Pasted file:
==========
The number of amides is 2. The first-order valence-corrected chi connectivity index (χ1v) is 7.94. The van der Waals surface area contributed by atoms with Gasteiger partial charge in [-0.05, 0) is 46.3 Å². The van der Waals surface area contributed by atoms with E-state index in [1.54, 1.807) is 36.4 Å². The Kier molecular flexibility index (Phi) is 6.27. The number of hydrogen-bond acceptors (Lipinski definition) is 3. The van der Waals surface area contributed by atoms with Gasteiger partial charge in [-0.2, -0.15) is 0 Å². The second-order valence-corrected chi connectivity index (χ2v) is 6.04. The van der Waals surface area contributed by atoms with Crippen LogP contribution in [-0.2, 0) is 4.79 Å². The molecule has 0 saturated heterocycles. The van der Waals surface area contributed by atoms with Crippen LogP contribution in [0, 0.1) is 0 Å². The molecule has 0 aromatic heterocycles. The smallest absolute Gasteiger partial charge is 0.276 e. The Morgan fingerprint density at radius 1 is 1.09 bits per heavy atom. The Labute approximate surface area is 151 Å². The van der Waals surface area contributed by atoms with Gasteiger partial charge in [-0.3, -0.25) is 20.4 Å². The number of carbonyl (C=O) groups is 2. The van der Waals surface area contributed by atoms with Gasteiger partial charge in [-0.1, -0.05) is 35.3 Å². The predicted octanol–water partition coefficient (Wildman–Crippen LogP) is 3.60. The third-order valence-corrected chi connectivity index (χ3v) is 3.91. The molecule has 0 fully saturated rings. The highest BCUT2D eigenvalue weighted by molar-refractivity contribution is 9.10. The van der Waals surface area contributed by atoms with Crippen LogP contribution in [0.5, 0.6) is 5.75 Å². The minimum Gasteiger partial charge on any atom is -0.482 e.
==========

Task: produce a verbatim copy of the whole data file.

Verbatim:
The number of amides is 2. The first-order valence-corrected chi connectivity index (χ1v) is 7.94. The van der Waals surface area contributed by atoms with Gasteiger partial charge in [-0.05, 0) is 46.3 Å². The van der Waals surface area contributed by atoms with E-state index in [1.54, 1.807) is 36.4 Å². The Kier molecular flexibility index (Phi) is 6.27. The number of hydrogen-bond acceptors (Lipinski definition) is 3. The van der Waals surface area contributed by atoms with Gasteiger partial charge in [-0.2, -0.15) is 0 Å². The second-order valence-corrected chi connectivity index (χ2v) is 6.04. The van der Waals surface area contributed by atoms with Crippen LogP contribution in [-0.2, 0) is 4.79 Å². The molecule has 0 saturated heterocycles. The van der Waals surface area contributed by atoms with Crippen LogP contribution in [0, 0.1) is 0 Å². The molecule has 0 aromatic heterocycles. The smallest absolute Gasteiger partial charge is 0.276 e. The Morgan fingerprint density at radius 1 is 1.09 bits per heavy atom. The Labute approximate surface area is 151 Å². The van der Waals surface area contributed by atoms with Gasteiger partial charge in [-0.3, -0.25) is 20.4 Å². The number of carbonyl (C=O) groups is 2. The van der Waals surface area contributed by atoms with Gasteiger partial charge in [-0.1, -0.05) is 35.3 Å². The predicted octanol–water partition coefficient (Wildman–Crippen LogP) is 3.60. The third-order valence-corrected chi connectivity index (χ3v) is 3.91. The molecule has 0 fully saturated rings. The highest BCUT2D eigenvalue weighted by molar-refractivity contribution is 9.10. The van der Waals surface area contributed by atoms with Crippen LogP contribution in [0.5, 0.6) is 5.75 Å². The minimum Gasteiger partial charge on any atom is -0.482 e.